(Photo courtesy of Sherdog)
By Elias Cepeda for CagePotato.com
Despite putting together perhaps his most impressive win ever at UFC 107, a second round submission of Clay Guida, Kenny Florian isn’t taking a break just yet. In fact, the lightweight contender tells CagePotato that he wants to fight again within three months.
“I want to get back in there within the next few months. I want to fight every three to four months. That’s when I’m at my best, that’s how I stay healthy and sharp. That’s the best time frame for me,” he says.
Florian (12-4) has yet to get word from his UFC bosses as to what is next for him and when, but hopes to hear something shortly and assumes he’ll be a part of the UFC’s first event in the state of Massachusetts. Florian is a Massachusetts native and resident and after professional MMA became legal and regulated there late last month, an August UFC card in the Boston area has been strongly rumored.
“I have heard nothing from the UFC as of right now but I’m hoping in the next couple weeks to find out. Right now I’m sure they are planning something for me for Boston but I’d like to do something before that and then fight again then. I’m getting right back into training [today] and will be plugging away the next couple of weeks until I hear a date,” Florian says.
Whenever he does get back in the Octagon, Florian says he wants to take on other top contenders in order to put together another title run like he did when he won six consecutive fights and stayed undefeated for over two years before losing to champion BJ Penn last August. “I want the quickest road back to the title,” he says.
If Florian does work his way back to a third title shot he is confident that he’ll be ready to become champion, in large part because of his new coaches and training partners. After becoming the clear number one lightweight title contender while working with coaches like Mark Dellagrote and strength and conditioning guru Kevin Kearns, Florian has switched things up by taking on welterweight champion Georges St. Pierre’s coaches Firas Zahabi (striking/MMA) and Jonathon Chaimberg (conditioning), while keeping boxing coach Peter Welch and his brother Keith around.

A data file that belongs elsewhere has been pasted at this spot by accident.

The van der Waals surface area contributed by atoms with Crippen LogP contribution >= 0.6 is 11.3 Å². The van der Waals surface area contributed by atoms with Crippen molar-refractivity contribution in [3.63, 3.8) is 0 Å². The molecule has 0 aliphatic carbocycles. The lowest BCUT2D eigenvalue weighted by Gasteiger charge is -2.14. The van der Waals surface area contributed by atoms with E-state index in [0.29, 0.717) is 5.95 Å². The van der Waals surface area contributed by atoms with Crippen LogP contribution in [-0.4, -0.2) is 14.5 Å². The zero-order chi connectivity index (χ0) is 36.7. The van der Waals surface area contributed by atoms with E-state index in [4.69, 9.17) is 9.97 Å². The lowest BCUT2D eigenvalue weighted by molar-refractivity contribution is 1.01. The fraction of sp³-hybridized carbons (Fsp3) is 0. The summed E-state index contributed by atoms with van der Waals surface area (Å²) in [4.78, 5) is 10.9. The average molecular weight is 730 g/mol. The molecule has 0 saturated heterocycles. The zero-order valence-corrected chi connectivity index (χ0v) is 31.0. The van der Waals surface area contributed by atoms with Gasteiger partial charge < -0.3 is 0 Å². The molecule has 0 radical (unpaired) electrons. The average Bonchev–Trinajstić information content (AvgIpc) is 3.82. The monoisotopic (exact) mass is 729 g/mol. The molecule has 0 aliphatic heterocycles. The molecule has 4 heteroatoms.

“If I had kept training the way I was before, I may have already hit my ceiling but working with Firas, I don’t know what my ceiling of potential is,” Florian says.
“Firas has really improved my striking game and gave me the confidence to do what I needed to do. He is teaching me the proper style for MMA and I’m very, very impressed every time I work with him. We are just scratching the surface because he wanted to add a few things here and there from the way to train to drills and style of striking. I am still adapting to it, definitely.”
Florian’s St. Pierre connection also brought him to the Montreal Wrestling Club, home to Olympic and World champions and the UFC’s 170-pound champion, who has trained there the last several years to become arguably the best wrestler in MMA. Florian’s wrestling looked much improved against Guida, so it’s obvious that the work at the MWC has paid off, but day one on those vaunted mats was pretty intimidating for the Brazilian Jiu Jitsu black belt.
“For me, it kind of felt like a fish out of water,” Florian admits. “I had been to wrestling practices before but it was still a little intimidating. I recognized some faces and Georges would tell me what this guy and that guy had done. My goal was to try not to be the idiot out there. I didn’t even know how to drill moves as far as wrestling goes or the etiquette so I just tried to watch and learn. I didn’t want to screw up. When we went to free wrestle I felt more comfortable because I had done that before, of course I got killed though.”